Rising oil prices from the war in Ukraine has led to energy and commodity-based stocks outperforming a part of the market where ESG strategies are normally underweight or exclude from their investment universe. The prospect of higher interest rates, due to inflationary pressures, is another headwind for ESG strategies. This is because ESG funds tend to be overweight “long duration” growth stocks on high valuation multiples – which become difficult to justify in a rising interest rate environment.
In short, ESG factors do influence stock prices, but so do many other (non-ESG) factors like those discussed above. Investing with an ESG focus, in a challenging economic environment will require advisers to strike the right risk and return balance for ESG-minded clients, and likely broaden funds used to access different exposures.
ESG scores and ratings
ESG scoring has been around for a while but there are widely different approaches and methodologies. Peter Ker’s recent article in The Australian Financial Review highlighted some challenges and unintended outcomes that can arise from ESG scores and suggested in some cases “ESG ratings can do more harm than good”.
There is no doubt rating companies on their ESG characteristics is complex. A single number on how good (or bad) a company is, needs to have context, particularly if it is being used to influence decisions to buy or sell a security.
Russell Investments’ quantitative research team has been researching ESG scores and data for years and in 2018 published an influential “Materiality Matters” paper. The key recommendation was to focus on the ESG issues that are material to a company’s financial performance. We calculate “material ESG” scores using the Sustainability Accounting Standards Board (SASB) materiality map. The SASB framework maps the financially material ESG issues by sector, so that ESG inputs used in our material ESG scoring methodology have a direct link to how well the company performs financially. For example, the ESG inputs that are used to calculate BHP’s material ESG score are highlighted below:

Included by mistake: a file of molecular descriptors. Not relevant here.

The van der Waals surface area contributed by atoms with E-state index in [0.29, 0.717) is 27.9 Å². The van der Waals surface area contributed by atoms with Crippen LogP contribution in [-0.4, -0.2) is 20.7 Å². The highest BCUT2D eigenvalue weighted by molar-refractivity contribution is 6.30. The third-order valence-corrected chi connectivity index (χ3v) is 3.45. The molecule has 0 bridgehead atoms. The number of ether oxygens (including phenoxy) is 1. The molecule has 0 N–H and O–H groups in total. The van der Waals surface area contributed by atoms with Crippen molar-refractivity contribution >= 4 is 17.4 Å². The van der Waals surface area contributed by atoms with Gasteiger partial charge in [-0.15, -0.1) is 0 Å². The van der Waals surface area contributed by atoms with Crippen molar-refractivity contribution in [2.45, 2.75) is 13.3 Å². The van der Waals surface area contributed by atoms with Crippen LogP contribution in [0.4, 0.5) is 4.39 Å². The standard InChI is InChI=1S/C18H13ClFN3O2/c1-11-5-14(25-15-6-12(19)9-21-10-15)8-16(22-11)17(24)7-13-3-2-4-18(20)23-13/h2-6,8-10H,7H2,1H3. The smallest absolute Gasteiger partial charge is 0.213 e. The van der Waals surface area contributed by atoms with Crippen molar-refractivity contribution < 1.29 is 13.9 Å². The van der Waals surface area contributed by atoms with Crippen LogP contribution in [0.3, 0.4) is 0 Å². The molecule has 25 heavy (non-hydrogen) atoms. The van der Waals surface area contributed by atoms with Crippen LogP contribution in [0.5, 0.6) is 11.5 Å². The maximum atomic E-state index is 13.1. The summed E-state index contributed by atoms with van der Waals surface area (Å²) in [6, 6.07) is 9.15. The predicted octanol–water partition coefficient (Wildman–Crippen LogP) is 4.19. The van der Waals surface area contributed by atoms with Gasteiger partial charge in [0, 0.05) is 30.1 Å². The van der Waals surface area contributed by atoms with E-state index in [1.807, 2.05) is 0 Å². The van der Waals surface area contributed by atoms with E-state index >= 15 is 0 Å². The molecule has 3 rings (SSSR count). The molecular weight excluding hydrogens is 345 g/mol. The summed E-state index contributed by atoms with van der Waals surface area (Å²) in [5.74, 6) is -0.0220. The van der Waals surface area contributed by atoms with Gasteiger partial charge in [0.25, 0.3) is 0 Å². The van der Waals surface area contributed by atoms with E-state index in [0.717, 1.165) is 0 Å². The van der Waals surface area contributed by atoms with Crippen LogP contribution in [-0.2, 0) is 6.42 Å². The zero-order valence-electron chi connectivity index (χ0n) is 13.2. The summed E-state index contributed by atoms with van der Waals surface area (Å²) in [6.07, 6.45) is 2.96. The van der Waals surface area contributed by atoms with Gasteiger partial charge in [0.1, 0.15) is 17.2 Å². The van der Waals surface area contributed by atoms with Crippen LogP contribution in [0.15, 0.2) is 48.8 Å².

Materiality Map – Metals and Mining Sector (e.g. BHP, Rio Tinto, IGO Ltd)
Source: Sustainability Accounting Standards Board (SASB)
In total, there are 11 inputs used to assess the material ESG credentials of metals and mining stocks, and over 50 per cent of these are environmental measures. The greyed-out categories in the table are not deemed financially material (in the SASB framework) for stocks like BHP and are therefore not used in the material ESG score calculation. Hence, we get a more concentrated ESG score that is better suited for use in the investment decision-making process.
Material ESG scores in portfolio construction
Our research has demonstrated that “materiality matters”, i.e. using ESG inputs that affect the financial performance of companies can add value over the medium-term. Clearly, ESG scores are no panacea and there are many other influences on security prices outside of ESG. However, our research supports the view that an improved material ESG score in quantitative-based strategies can help improve performance outcomes over the medium-term.
We will begin using material ESG scores in Russell Investments Australian Responsible Investment ETF (RARI) at the next index reconstitution. RARI, our Australian shares ESG ETF, excludes both BHP and Rio Tinto due to revenues from oil and gas. However, in the metals and mining sector, we expect to add to our position in IGO Ltd. IGO scores well on our material ESG metrics (with an above average 6 out of 10 score) and, given the focus on renewables-based metals, is the kind of stock that aligns well to ESG-based investors looking for exposure to a company well positioned for the energy transition (away from fossil fuels).
The bottom line
It is likely advisers will continue to see a growing demand for ESG-based solutions from their clients. We believe stock exclusions have a role to play in aligning products with client values, as do strategies that use ESG scores in their investment process. However, it is also important to consider any biases that may arise from ESG funds, such as a growth bias from excluding certain more “value”-based sectors.
RARI has a value exposure, unlike other popular ESG ETFs, and can be a useful way of diversifying style risks like growth biases. RARI also provides exposure to mining stocks such as IGO Ltd that score well on material ESG factors, and source metals needed for a more sustainable planet.
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